Background: Women’s susceptibility
to injuries involving the anterior cruciate ligament remains unexplained.
Volitional contraction of the knee musculature is known to increase
the resistance of the knee to shear deformation, raising the possibility
that muscles play a part in protecting the anterior cruciate ligament
during hazardous activities. We therefore tested the hypothesis
that a volitional co-contraction of the knee muscles increases the
sagittal-plane shear stiffness (or resistance to anterior tibial
translation) of the knee more in men than in women.
Methods: Twenty-three volunteers (ten men and thirteen
women; mean age, 24.7 ± 5.4 years), all with anterior
tibial translation of 6 mm, agreed to participate in the study.
Each subject underwent a subjective evaluation of knee function
and activity level, an arthrometric measurement of passive anterior
tibial translation, and an isokinetic dynamometer strength test
at 60Â°/sec. A dynamic stress test was then performed to
measure anterior tibial translation while simultaneously monitoring lower-extremity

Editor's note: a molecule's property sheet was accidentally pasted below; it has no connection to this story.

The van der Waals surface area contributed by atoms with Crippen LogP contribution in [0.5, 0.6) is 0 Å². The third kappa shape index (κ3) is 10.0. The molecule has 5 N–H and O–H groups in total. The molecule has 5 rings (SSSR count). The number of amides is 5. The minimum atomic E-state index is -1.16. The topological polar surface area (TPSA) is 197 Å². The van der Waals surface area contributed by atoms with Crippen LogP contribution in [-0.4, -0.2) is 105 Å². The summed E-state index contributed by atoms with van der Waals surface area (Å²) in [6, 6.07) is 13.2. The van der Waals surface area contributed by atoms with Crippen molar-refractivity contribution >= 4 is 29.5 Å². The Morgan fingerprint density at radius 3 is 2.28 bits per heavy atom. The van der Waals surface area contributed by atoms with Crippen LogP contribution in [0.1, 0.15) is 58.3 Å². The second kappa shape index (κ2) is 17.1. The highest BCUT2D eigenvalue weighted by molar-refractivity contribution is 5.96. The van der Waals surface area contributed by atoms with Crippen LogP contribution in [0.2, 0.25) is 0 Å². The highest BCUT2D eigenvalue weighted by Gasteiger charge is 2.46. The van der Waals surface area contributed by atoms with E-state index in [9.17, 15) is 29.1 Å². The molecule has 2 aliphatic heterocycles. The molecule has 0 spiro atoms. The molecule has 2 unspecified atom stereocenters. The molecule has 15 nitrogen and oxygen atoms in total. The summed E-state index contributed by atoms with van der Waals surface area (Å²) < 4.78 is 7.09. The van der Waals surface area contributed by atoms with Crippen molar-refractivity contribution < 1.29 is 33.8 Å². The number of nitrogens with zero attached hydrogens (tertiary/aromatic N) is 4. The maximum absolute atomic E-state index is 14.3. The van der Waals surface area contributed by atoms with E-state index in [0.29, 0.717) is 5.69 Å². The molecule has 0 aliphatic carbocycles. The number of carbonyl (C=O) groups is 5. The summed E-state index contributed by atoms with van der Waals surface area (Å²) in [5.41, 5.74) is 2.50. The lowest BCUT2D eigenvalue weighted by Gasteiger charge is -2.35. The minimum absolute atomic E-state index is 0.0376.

Results: Maximum co-contraction of the knee musculature
significantly decreased mean anterior tibial translation in both
men and women (from 7.8 mm to 2.2 mm in men and from 6.5 mm to 3.1
mm in women). The corresponding percentage increase in shear stiffness
of the knee was significantly greater (p = 0.003) in men
(379%) than in women (212%).
Conclusions: The results suggested that women have
a diminished potential for muscular protection of passive structures
of the knee in anterior tibial translation.
Clinical Relevance: Maximal muscular protection
of the anterior cruciate ligament in women may be less than that
in men. This may be one factor explaining why more women than men
are apt to sustain injuries to the anterior cruciate ligament.